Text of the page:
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1 Baur discredits this claim on internal grounds (Das Manich. Religionssystem, p. 7).

2 * The printed text of the Eerdman's reprint is damaged or unreadable here.

2 Indian Wisdom, 3rd ed. (1876), p. 49.

3 Lenormant, Chaldean Magic (1877), p. 144-145.

4 Ibid. p. 146-147.

5 Ibid. p. 148.

6 Ante-Nicene Library, Am. ed. vol. vi. pp. 182 and 188.

7 Ibid. p. 241.

8 Outlines of the Hist. of Religion (1877), p. 173. Cf. J. Darmsteter, Introduction to the Zend-Avesta, p. xliii., xliv., lvi., lxxii., lxxiv. sq.; and his article in the Contemporary Review (Oct. 1879), on "The Supreme God in the Indo-European Mythology."

9 This is confidently asserted by Kessler (Art. Mani in Herzog's RE. 2d ed.vol. IX. p. 258), and after him by Harnack, Encyclopaedia Britannica, art. Manichaeism. On the other hand, Lenormant (Anc. Hist. II. p. 30), says: "Ahriman had been eternal in the past, he had no beginning, and proceeded from no former being * * * . This being who had no beginning would come to an end. * * * . Evil then should be finally conquered and destroyed, the creation should become as pure as on its first day, and Ahriman should disappear forever." Such, doubtless, was the original doctrine, but the form probably in vogue in the time of Mani was more pantheistic or monotheistic, both Ormuzd and Ahriman proceeding from boundless time (Zrvan akarana). See on this matter, Darmsteter: Introd. to the Zend-Avesta, p. lxxii, etc., and his art. in Contemp. Review; and Lenormant: Anc. Hist. as above.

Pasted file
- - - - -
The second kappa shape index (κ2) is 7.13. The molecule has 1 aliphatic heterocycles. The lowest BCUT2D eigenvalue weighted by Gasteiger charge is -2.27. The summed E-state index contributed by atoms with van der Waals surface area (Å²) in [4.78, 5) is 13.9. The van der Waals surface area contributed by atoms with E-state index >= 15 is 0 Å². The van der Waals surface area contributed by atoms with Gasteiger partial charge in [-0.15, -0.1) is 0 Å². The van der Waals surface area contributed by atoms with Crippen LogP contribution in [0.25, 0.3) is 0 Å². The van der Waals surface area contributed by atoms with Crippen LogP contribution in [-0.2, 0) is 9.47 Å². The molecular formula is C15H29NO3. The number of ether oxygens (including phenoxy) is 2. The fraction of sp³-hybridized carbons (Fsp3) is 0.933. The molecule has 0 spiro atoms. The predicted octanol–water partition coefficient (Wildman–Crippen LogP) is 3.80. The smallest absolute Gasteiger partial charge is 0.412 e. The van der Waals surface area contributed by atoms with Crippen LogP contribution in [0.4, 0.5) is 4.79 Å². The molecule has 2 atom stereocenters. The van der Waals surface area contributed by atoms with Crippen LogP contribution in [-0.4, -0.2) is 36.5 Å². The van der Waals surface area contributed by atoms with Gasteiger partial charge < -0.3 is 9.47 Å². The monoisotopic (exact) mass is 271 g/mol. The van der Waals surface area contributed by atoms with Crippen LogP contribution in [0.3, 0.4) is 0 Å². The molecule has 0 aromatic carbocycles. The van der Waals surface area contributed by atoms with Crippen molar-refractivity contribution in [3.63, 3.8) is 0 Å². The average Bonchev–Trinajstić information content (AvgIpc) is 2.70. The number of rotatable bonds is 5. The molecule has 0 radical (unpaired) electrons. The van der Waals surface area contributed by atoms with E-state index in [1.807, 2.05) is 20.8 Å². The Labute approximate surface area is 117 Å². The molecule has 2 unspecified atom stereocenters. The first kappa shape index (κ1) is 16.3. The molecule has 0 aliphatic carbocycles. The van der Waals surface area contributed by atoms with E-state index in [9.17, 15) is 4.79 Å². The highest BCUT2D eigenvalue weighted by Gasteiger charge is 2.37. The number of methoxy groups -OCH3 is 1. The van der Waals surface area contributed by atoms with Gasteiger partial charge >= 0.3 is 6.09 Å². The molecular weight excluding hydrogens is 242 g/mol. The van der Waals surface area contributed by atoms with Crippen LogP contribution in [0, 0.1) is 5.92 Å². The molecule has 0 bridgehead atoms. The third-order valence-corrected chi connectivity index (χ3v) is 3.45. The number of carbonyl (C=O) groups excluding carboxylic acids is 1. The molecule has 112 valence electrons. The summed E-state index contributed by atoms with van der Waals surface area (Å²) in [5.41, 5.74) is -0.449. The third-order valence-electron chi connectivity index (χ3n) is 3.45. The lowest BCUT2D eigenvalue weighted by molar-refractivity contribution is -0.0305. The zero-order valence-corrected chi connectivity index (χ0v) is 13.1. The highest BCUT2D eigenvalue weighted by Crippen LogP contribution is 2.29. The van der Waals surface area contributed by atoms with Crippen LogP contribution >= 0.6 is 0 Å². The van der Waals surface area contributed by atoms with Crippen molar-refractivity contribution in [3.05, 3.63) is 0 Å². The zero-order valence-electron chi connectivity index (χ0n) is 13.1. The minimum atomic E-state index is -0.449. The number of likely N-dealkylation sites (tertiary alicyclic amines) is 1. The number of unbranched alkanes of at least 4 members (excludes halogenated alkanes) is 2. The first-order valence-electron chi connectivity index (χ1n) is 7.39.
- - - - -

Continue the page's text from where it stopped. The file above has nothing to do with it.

10 That meat is used in the sense of flesh may be inferred from Darmsteter's comment on this passage, which he suggests may be a bit of religious polemics against Manichaeism. See his Introd. to the Zend-Avesta, p. xl. sq.

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